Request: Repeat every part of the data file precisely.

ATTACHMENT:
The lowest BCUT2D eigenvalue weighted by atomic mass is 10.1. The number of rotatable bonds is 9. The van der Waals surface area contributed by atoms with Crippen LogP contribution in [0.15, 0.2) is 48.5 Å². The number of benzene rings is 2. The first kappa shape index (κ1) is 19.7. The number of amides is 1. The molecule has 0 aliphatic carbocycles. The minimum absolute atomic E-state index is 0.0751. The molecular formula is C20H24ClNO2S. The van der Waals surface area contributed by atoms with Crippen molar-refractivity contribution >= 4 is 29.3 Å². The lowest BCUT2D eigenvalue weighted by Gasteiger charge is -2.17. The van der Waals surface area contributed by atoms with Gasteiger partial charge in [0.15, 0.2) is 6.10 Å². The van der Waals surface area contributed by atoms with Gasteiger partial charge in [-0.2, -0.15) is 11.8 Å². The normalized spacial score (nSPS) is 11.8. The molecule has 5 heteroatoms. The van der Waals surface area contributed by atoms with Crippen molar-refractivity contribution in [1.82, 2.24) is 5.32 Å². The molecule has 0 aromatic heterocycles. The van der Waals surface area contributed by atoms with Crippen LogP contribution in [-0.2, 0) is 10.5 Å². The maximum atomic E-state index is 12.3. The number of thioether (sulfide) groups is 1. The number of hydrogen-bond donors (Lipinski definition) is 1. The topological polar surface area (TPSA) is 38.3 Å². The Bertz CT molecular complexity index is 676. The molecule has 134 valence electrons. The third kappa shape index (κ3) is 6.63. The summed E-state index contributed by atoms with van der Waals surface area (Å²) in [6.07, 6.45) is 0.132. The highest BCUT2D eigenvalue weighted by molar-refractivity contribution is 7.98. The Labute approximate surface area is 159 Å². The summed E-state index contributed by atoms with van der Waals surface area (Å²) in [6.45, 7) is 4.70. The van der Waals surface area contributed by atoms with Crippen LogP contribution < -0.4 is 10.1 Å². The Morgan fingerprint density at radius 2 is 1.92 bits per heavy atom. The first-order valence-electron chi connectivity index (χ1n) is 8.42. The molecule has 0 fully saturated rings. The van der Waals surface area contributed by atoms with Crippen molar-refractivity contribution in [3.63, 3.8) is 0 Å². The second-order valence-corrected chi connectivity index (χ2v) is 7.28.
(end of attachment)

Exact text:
The lowest BCUT2D eigenvalue weighted by atomic mass is 10.1. The number of rotatable bonds is 9. The van der Waals surface area contributed by atoms with Crippen LogP contribution in [0.15, 0.2) is 48.5 Å². The number of benzene rings is 2. The first kappa shape index (κ1) is 19.7. The number of amides is 1. The molecule has 0 aliphatic carbocycles. The minimum absolute atomic E-state index is 0.0751. The molecular formula is C20H24ClNO2S. The van der Waals surface area contributed by atoms with Crippen molar-refractivity contribution >= 4 is 29.3 Å². The lowest BCUT2D eigenvalue weighted by Gasteiger charge is -2.17. The van der Waals surface area contributed by atoms with Gasteiger partial charge in [0.15, 0.2) is 6.10 Å². The van der Waals surface area contributed by atoms with Gasteiger partial charge in [-0.2, -0.15) is 11.8 Å². The normalized spacial score (nSPS) is 11.8. The molecule has 5 heteroatoms. The van der Waals surface area contributed by atoms with Crippen molar-refractivity contribution in [1.82, 2.24) is 5.32 Å². The molecule has 0 aromatic heterocycles. The van der Waals surface area contributed by atoms with Crippen LogP contribution in [-0.2, 0) is 10.5 Å². The maximum atomic E-state index is 12.3. The number of thioether (sulfide) groups is 1. The number of hydrogen-bond donors (Lipinski definition) is 1. The topological polar surface area (TPSA) is 38.3 Å². The Bertz CT molecular complexity index is 676. The molecule has 134 valence electrons. The third kappa shape index (κ3) is 6.63. The summed E-state index contributed by atoms with van der Waals surface area (Å²) in [6.07, 6.45) is 0.132. The highest BCUT2D eigenvalue weighted by molar-refractivity contribution is 7.98. The Labute approximate surface area is 159 Å². The summed E-state index contributed by atoms with van der Waals surface area (Å²) in [6.45, 7) is 4.70. The van der Waals surface area contributed by atoms with Crippen LogP contribution < -0.4 is 10.1 Å². The Morgan fingerprint density at radius 2 is 1.92 bits per heavy atom. The first-order valence-electron chi connectivity index (χ1n) is 8.42. The molecule has 0 fully saturated rings. The van der Waals surface area contributed by atoms with Crippen molar-refractivity contribution in [3.63, 3.8) is 0 Å². The second-order valence-corrected chi connectivity index (χ2v) is 7.28.